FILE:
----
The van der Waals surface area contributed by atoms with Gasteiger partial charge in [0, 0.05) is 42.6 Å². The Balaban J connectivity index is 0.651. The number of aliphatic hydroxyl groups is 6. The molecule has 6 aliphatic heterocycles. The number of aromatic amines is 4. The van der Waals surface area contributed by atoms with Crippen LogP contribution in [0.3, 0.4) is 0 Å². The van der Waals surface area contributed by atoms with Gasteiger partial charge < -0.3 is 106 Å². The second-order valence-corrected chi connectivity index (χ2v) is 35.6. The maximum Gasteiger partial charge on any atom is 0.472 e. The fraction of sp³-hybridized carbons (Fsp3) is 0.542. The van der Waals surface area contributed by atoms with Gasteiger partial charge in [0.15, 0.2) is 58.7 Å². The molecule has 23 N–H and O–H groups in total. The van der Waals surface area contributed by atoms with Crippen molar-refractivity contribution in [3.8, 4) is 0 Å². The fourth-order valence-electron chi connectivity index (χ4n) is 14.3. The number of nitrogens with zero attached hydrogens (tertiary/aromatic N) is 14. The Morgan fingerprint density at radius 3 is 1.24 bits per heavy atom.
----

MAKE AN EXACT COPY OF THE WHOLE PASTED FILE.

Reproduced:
The van der Waals surface area contributed by atoms with Gasteiger partial charge in [0, 0.05) is 42.6 Å². The Balaban J connectivity index is 0.651. The number of aliphatic hydroxyl groups is 6. The molecule has 6 aliphatic heterocycles. The number of aromatic amines is 4. The van der Waals surface area contributed by atoms with Crippen LogP contribution in [0.3, 0.4) is 0 Å². The van der Waals surface area contributed by atoms with Gasteiger partial charge < -0.3 is 106 Å². The second-order valence-corrected chi connectivity index (χ2v) is 35.6. The maximum Gasteiger partial charge on any atom is 0.472 e. The fraction of sp³-hybridized carbons (Fsp3) is 0.542. The van der Waals surface area contributed by atoms with Gasteiger partial charge in [0.15, 0.2) is 58.7 Å². The molecule has 23 N–H and O–H groups in total. The van der Waals surface area contributed by atoms with Crippen molar-refractivity contribution in [3.8, 4) is 0 Å². The fourth-order valence-electron chi connectivity index (χ4n) is 14.3. The number of nitrogens with zero attached hydrogens (tertiary/aromatic N) is 14. The Morgan fingerprint density at radius 3 is 1.24 bits per heavy atom.